7 years for raising flag in protest at Russian invasion of Crimea
Dmitry Fonarev, Oleg Savvin, Mikhail FeldmanThe trial has begun in Kaliningrad of three men held in detention since last March for placing a German flag on the garage of the FSB building in Kaliningrad as a form of peaceful protest over Russia’s occupation and annexation of Crimea. Despite quite bizarre charges, they face up to 7 year sentences.
On March 11, 2014, Mikhail Feldman and Oleg Savvin from a local group called the Public Defence Committee, and a friend from Moscow Dmitry Fonarev placed a German flag in a glass on the roof of the garage of the regional office of the Russian Federal Security Service [FSB]. As reported, Feldman explained that they were simply pointing to the double standards whereby Russia officially approves of Russian flags being flown in another sovereign state, yet if a foreign flag is raised over Russian territory, this is seen as a crime.
Their act was certainly treated as a crime. The flag was immediately removed and the three received 10-15 day prison sentences for petty hooliganism. The prosecution, however, decided that this was not enough and initiated criminal proceedings under Article 213 § 2 of the Criminal Code (group conspiracy to commit hooliganism motivated by political hatred and enmity or hatred to a particular social group).
OVDinfo reports that the ‘indictment’ in this extraordinary case was read out at the preliminary court hearing on March 16. Feldman and Savvin stated that they do not understand the point of the charge laid against them and don’t agree with it. According to well-known Moscow lawyer Dmitry Dindze who is representing Feldman, Fonarev accepted partial guilt without giving any details.
The investigators initially claimed that the activists had raised the flag “as a symbol of Kaliningrad’s secession from Russia”, but later changed this to “insulting veterans of the Great Patriotic War” (WWII). Maria Bontsler, who is representing Savvin and Fonarev, says that they do not have any war veterans in the case. The only person with ‘victim’ status is the head of a Kaliningrad veterans’ organization who was born in 1949. Dindze adds that the investigators are also claiming ‘hatred towards representatives of the authorities’.
The investigators also asserted at the outset that Feldman had shouted the Nazi “Sieg Heil!” when the flag was being raised. Dindze notes that after realizing that Feldman was Jewish, they clearly decided that this was stretching things too much and, as Dindze puts it, “gave the ‘Sieg Heil!’ to Fonarev.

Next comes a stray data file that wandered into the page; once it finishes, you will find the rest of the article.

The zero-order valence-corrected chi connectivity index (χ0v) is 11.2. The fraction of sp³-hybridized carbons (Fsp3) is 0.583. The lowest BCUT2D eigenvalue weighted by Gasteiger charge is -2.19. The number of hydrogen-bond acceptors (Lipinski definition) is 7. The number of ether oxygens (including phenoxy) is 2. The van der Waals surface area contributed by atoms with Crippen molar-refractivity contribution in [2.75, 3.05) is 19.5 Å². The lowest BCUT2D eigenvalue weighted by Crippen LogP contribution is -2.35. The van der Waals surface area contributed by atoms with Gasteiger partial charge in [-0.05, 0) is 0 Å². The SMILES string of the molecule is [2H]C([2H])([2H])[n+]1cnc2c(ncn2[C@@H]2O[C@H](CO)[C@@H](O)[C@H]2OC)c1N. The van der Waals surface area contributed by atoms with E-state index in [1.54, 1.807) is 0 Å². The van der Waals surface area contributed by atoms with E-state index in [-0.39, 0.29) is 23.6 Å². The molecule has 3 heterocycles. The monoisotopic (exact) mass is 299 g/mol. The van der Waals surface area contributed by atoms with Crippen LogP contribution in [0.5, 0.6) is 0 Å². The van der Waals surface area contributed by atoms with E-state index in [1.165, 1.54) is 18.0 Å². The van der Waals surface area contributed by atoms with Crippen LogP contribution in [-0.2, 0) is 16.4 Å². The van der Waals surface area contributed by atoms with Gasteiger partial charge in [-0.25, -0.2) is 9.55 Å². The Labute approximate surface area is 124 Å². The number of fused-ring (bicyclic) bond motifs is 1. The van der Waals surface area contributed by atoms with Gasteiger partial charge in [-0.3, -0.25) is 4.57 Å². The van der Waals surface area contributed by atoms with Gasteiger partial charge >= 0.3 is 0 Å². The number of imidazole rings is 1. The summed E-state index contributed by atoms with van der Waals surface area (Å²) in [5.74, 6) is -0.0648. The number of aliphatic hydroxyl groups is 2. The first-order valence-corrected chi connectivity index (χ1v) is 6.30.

In fact the charge against Fonarev may also have been because he once held far-right political views. There do not appear to be any independent witnesses with most of the 30 ‘witnesses’ FSB or police officers, but the investigators could still have tried for a bit more credibility. Considering that the charge involves hooliganism as part of a conspiracy, this would mean that the other two, one of whom is Jewish, found no problem with a Nazi greeting.
The three men first built their own ladder, with all this being photographed and reported on by the FSB staff.
Feldman is also charged with possession of a small piece of the explosive hexogen (without any case, etc.). He asserts that this was planted on him, and certainly the investigators’ claim that he kept it at home is not very plausible since no trace of it was found in his flat. Nor have they explained why he would have taken the explosive substance to the flag raising in any case.
Fonarev acknowledges that he raised the flag, but the investigators are accusing all three men of this. Feldman suffered from cerebral palsy as a child, and could not physically have carried out the ‘impugned offence’, however the investigators have concentrated on him because he was very active in the Public Self-Defence Committee.
The prosecution is due to be questioned at the next hearing on March 24. Amnesty International has issued an urgent action over the detention of the three men, asking for their immediate and unconditional release and “expressing concern that Mikhail Feldman, Oleg Savvin and Dmitry Fonarev have been detained solely for peacefully exercising their right to freedom of expression”.
These three are not the only Russian nationals held in detention and facing long sentences over peaceful protest. Russia has also responded with politically motivated arrests and detention against, for example, Kuban activists who tried to hold a peaceful demonstration in favour of greater autonomy. This is in stark contrast to the Kremlin’s extremely active support for so-called ‘separatists’ in Donbas and other parts of Ukraine.
In the case of the three men in Kaliningrad, there were no secessionist sentiments nor even any demand for greater autonomy, with the protest effectively against Russia’s hypocrisy in annexing Crimea.
In that context, the charges of ‘insulting war veterans’ are offensively inappropriate. For very many Ukrainians who fought in the Soviet Army against the Nazi aggressor, it is not the three young men who insult the memory of their struggle and sacrifice. It is rather Moscow under Russian President Vladimir Putin which used the same arguments once presented by Adolf Hitler in trying to justify Russia’s aggression and annexation of Ukraine’s Crimea.